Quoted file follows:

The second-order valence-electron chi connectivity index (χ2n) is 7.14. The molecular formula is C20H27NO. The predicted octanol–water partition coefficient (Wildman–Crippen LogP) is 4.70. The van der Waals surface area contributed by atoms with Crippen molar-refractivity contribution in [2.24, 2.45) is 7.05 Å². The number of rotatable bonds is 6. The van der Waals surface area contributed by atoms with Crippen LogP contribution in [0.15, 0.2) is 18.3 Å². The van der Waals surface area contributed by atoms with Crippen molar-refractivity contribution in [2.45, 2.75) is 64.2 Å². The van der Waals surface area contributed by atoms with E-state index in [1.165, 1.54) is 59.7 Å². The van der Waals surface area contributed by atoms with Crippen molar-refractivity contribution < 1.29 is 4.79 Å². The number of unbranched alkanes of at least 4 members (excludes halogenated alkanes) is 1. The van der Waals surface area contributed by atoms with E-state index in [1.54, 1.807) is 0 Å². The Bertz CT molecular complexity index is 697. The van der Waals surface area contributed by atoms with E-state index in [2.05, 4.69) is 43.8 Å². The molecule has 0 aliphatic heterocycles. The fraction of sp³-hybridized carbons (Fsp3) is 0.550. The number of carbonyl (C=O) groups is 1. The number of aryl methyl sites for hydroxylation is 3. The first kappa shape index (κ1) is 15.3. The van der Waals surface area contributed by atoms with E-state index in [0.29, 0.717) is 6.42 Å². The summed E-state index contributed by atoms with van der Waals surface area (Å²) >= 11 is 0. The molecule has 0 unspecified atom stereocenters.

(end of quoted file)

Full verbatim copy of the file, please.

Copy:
The second-order valence-electron chi connectivity index (χ2n) is 7.14. The molecular formula is C20H27NO. The predicted octanol–water partition coefficient (Wildman–Crippen LogP) is 4.70. The van der Waals surface area contributed by atoms with Crippen molar-refractivity contribution in [2.24, 2.45) is 7.05 Å². The number of rotatable bonds is 6. The van der Waals surface area contributed by atoms with Crippen LogP contribution in [0.15, 0.2) is 18.3 Å². The van der Waals surface area contributed by atoms with Crippen molar-refractivity contribution in [2.45, 2.75) is 64.2 Å². The van der Waals surface area contributed by atoms with E-state index in [1.165, 1.54) is 59.7 Å². The van der Waals surface area contributed by atoms with Crippen molar-refractivity contribution < 1.29 is 4.79 Å². The number of unbranched alkanes of at least 4 members (excludes halogenated alkanes) is 1. The van der Waals surface area contributed by atoms with E-state index in [1.54, 1.807) is 0 Å². The Bertz CT molecular complexity index is 697. The van der Waals surface area contributed by atoms with E-state index in [2.05, 4.69) is 43.8 Å². The molecule has 0 aliphatic heterocycles. The fraction of sp³-hybridized carbons (Fsp3) is 0.550. The number of carbonyl (C=O) groups is 1. The number of aryl methyl sites for hydroxylation is 3. The first kappa shape index (κ1) is 15.3. The van der Waals surface area contributed by atoms with E-state index in [0.29, 0.717) is 6.42 Å². The summed E-state index contributed by atoms with van der Waals surface area (Å²) >= 11 is 0. The molecule has 0 unspecified atom stereocenters.